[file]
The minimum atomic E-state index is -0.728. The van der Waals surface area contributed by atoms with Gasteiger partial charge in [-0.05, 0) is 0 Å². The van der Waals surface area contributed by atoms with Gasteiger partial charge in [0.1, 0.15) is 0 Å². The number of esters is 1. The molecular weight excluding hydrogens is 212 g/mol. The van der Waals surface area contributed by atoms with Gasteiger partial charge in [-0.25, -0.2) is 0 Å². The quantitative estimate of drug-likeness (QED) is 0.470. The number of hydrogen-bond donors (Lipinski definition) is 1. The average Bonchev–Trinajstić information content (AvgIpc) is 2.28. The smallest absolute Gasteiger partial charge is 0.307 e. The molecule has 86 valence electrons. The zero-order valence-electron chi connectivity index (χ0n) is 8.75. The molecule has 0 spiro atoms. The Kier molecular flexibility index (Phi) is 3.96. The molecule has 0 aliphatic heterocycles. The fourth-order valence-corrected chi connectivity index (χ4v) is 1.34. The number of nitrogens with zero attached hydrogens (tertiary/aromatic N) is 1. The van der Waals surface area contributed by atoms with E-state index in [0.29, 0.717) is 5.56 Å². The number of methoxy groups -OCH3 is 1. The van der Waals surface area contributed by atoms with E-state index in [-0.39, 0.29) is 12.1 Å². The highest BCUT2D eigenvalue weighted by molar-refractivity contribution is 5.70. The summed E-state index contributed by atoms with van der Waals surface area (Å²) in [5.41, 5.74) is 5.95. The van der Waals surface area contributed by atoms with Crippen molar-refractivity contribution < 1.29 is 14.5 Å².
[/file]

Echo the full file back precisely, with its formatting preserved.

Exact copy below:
The minimum atomic E-state index is -0.728. The van der Waals surface area contributed by atoms with Gasteiger partial charge in [-0.05, 0) is 0 Å². The van der Waals surface area contributed by atoms with Gasteiger partial charge in [0.1, 0.15) is 0 Å². The number of esters is 1. The molecular weight excluding hydrogens is 212 g/mol. The van der Waals surface area contributed by atoms with Gasteiger partial charge in [-0.25, -0.2) is 0 Å². The quantitative estimate of drug-likeness (QED) is 0.470. The number of hydrogen-bond donors (Lipinski definition) is 1. The average Bonchev–Trinajstić information content (AvgIpc) is 2.28. The smallest absolute Gasteiger partial charge is 0.307 e. The molecule has 86 valence electrons. The zero-order valence-electron chi connectivity index (χ0n) is 8.75. The molecule has 0 spiro atoms. The Kier molecular flexibility index (Phi) is 3.96. The molecule has 0 aliphatic heterocycles. The fourth-order valence-corrected chi connectivity index (χ4v) is 1.34. The number of nitrogens with zero attached hydrogens (tertiary/aromatic N) is 1. The van der Waals surface area contributed by atoms with E-state index in [0.29, 0.717) is 5.56 Å². The number of methoxy groups -OCH3 is 1. The van der Waals surface area contributed by atoms with E-state index in [-0.39, 0.29) is 12.1 Å². The highest BCUT2D eigenvalue weighted by molar-refractivity contribution is 5.70. The summed E-state index contributed by atoms with van der Waals surface area (Å²) in [5.41, 5.74) is 5.95. The van der Waals surface area contributed by atoms with Crippen molar-refractivity contribution < 1.29 is 14.5 Å².